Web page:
Talking to your partner

According to The Journal of Sexual Medicine, 30% of women report feeling pain during vaginal intercourse. Whether you have recently encountered difficult penetration due to menopause or other reasons that cause discomfort to your vaginal opening, you still have the right to have pleasurable sex. Women are 100% empowered to tell their partner that they are experiencing discomfort with sexual activity. These aren’t always easy conversations (because egos can be fragile) and partners can quickly turn defensive when it comes to sexual techniques and performance. If the conversation doesn’t happen in a spirit of sensitivity and partnership, it can trigger relationship challenges.

If penetration difficulties are impacting sex or intimacy with your partner, here are some communication tips: 

  1. Sex should be about “us,” so if you have vaginal tightness, talk about it in an “us” context. In other words, instead of saying, “When you do x it really hurts me…”, try “When we do x, it feels like …” 
  2. Reassure your partner that you do want to enjoy sex with them and that you want to figure this out with their help so you can have a better relationship. 
  3. If you think the solution to your vaginal discomfort might be alleviated with a different technique (e.g., longer/different foreplay or a different position) ask your partner if they’re willing to try that. 
  4. If you’re pretty sure the pain is related to a type of chronic tightness that requires vaginal training or expansion, explain that.  Have open dialogue about solutions you are looking into, like a vaginal trainer (vaginal dilator) or other treatment plans you started consulting about with your doctor.  This will build a sense of inclusion and trust that’s so important in a healthy relationship.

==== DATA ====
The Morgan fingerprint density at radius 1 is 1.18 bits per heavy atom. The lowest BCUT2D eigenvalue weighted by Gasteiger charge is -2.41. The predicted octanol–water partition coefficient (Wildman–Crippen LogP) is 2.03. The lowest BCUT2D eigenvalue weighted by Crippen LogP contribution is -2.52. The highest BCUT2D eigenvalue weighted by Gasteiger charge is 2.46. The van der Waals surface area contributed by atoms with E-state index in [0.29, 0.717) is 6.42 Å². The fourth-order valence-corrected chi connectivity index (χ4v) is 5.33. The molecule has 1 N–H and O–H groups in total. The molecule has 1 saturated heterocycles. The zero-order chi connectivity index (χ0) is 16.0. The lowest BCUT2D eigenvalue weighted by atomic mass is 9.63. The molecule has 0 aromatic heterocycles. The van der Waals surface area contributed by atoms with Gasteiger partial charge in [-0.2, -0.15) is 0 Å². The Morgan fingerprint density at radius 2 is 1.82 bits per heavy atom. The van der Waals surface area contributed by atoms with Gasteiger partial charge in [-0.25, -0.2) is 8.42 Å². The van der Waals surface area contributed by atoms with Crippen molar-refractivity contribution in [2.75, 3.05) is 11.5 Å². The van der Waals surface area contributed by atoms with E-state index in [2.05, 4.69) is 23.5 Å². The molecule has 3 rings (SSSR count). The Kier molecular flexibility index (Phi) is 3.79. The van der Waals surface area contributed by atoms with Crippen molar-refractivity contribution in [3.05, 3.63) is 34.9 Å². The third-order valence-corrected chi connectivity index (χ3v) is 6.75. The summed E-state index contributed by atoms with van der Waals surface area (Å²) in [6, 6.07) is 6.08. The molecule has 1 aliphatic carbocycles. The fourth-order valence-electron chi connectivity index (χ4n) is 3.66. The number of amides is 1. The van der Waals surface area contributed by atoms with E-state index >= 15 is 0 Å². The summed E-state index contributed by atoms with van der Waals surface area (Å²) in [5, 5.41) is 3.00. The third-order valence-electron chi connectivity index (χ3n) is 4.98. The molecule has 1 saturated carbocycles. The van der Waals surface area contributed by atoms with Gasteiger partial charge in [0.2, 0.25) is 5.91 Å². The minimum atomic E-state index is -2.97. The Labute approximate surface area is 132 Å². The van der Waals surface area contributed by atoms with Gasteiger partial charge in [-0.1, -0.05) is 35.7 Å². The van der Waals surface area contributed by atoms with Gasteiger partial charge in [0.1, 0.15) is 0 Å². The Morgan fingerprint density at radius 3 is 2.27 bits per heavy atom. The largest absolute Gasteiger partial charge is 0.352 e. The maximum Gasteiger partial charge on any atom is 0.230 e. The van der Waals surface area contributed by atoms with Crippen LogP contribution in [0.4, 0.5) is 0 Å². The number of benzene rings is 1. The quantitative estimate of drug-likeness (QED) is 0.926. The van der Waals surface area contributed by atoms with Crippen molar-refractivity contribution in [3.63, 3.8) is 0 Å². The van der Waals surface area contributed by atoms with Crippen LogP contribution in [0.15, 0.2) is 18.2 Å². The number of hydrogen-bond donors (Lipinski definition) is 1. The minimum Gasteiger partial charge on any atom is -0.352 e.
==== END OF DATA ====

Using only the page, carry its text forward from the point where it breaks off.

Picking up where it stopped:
5. Assuming your partner proves to be the loving and understanding person you’ve come to expect, thank them for their understanding, support and love. Be specific, for example, “It wasn’t easy for me to bring this problem up, but your willingness to help me through it and listen to me really made me feel safe and hopeful.”

If you’re used to having easy conversations about sex and your respective bodies, this might not be a terribly difficult conversation. And if you’re not used to being explicit about those matters, that’s okay too. These conversation ideas might turn the whole experience into a wonderful icebreaker for even more robust conversations about sex. And that can lead to some lovely experiences together! 

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